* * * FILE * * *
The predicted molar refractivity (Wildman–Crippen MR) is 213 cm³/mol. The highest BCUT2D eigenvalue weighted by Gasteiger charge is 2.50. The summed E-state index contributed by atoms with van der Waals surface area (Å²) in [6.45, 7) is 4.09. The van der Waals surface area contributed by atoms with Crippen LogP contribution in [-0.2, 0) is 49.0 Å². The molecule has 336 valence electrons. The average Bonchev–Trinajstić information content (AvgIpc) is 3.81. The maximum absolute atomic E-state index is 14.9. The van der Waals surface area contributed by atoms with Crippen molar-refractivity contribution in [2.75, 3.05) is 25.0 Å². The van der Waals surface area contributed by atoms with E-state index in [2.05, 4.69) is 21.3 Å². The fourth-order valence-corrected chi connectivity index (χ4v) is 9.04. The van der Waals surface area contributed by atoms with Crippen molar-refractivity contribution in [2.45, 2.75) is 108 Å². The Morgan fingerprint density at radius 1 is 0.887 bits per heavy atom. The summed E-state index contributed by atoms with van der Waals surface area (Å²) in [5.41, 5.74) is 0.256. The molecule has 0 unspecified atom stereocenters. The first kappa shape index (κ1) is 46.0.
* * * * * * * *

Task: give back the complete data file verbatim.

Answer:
The predicted molar refractivity (Wildman–Crippen MR) is 213 cm³/mol. The highest BCUT2D eigenvalue weighted by Gasteiger charge is 2.50. The summed E-state index contributed by atoms with van der Waals surface area (Å²) in [6.45, 7) is 4.09. The van der Waals surface area contributed by atoms with Crippen LogP contribution in [-0.2, 0) is 49.0 Å². The molecule has 336 valence electrons. The average Bonchev–Trinajstić information content (AvgIpc) is 3.81. The maximum absolute atomic E-state index is 14.9. The van der Waals surface area contributed by atoms with Crippen molar-refractivity contribution in [2.75, 3.05) is 25.0 Å². The van der Waals surface area contributed by atoms with E-state index in [2.05, 4.69) is 21.3 Å². The fourth-order valence-corrected chi connectivity index (χ4v) is 9.04. The van der Waals surface area contributed by atoms with Crippen molar-refractivity contribution in [2.45, 2.75) is 108 Å². The Morgan fingerprint density at radius 1 is 0.887 bits per heavy atom. The summed E-state index contributed by atoms with van der Waals surface area (Å²) in [5.41, 5.74) is 0.256. The molecule has 0 unspecified atom stereocenters. The first kappa shape index (κ1) is 46.0.